LACHES Seminar 6 of June, Graham
Welcome to our 2nd LACHES Seminar
6 June 16-18 Elizabeth Graham, Institute of Archaeology, University College London, The Waste of Time and Soil Security.
Graham has been interested in the long-term impact of human occupation on the environment since her early coastal research in Belize in 1975. In keeping with the LACHES ‘historical ecology’ theme, one of her first publications on long-term human impact was in William Baleé’s 1998 edited volume, Advances in Historical Ecology. In more recent research at Marco Gonzalez on Ambergris Caye in Belize, through a project funded by the Leverhulme Trust (2013-16), she and her team have been able to show that modern-day surface and sub-surface soils owe organic and inorganic components to the remains of activities of people who lived in the past, from as early as 600 B.C. to the 20th century. At the site of Lamanai, on the Belize mainland, evidence goes back to 1,600 B.C. Both sites show that where dense populations have lived for hundreds of years, impact is evidenced not in degradation but in soil thickening and nutrient enhancement. In this seminar, Graham will share ideas on the role of the decomposition of the urban and peri-urban built environments in soil formation; on why thinking about waste is more important than thinking about recycling; on the limitations of the Circular Economy; and on how a combination of archaeology and soil science can improve soil security.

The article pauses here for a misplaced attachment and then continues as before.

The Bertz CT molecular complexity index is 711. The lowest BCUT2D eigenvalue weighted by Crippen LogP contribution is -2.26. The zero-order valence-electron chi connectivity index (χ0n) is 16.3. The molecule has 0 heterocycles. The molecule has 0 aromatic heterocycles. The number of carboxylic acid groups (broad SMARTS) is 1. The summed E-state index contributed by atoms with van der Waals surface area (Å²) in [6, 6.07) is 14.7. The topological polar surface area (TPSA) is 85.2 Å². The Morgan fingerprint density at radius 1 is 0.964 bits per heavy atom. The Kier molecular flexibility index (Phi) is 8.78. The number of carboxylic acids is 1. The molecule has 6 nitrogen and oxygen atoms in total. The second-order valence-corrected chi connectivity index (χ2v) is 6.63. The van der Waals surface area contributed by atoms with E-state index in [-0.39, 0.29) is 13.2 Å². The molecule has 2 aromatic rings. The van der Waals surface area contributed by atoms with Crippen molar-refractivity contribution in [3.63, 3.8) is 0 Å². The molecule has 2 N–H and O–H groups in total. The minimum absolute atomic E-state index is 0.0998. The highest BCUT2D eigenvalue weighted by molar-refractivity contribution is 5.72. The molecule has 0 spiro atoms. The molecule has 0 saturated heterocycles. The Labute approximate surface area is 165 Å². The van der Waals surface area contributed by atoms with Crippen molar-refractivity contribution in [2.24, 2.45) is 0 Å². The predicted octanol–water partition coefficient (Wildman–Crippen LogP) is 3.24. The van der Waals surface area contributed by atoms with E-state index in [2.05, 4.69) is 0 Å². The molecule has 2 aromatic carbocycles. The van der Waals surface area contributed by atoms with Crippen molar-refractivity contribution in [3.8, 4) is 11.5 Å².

Biosketch: Elizabeth Graham received her B.A. degree from the University of Rhode Island, and her Ph.D. from Cambridge University. She is presently Professor of Mesoamerican Archaeology at the UCL Institute of Archaeology, where she has been on staff since 1999. Prior to UCL, she was Assistant and then Associate Professor in the Department of Anthropology at York University, Ontario, Canada. She has carried out field research in Belize since 1973. From 1977 to 1979 she served as Belize’s Archaeological Commissioner. Her research interests, in addition to soils and environmental impact, include coastal archaeology, the Spanish Colonial period, the role of commercial interests in the Maya collapse, and the deconstruction of the concept of ‘human sacrifice’.
Register and get the passcode by sending an email to email@example.com. See seminar schedule and previous seminars here
The seminar series held the 1st Monday of every 2nd month is sponsored by IHOPE (ihopenet.org) and organized by a planning committee of scholars in Bolivia (Universidad Mayor de San Andrés), Brazil (Universidade de São Paulo), and Sweden (University of Gothenburg and Uppsala University). Drawing on case studies as starting point, these open seminars (in English, Spanish, or Portuguese) will discuss practical challenges and opportunities of historical ecological research, with particular reference to inclusive transdisciplinary research, actionable science, and informing policy.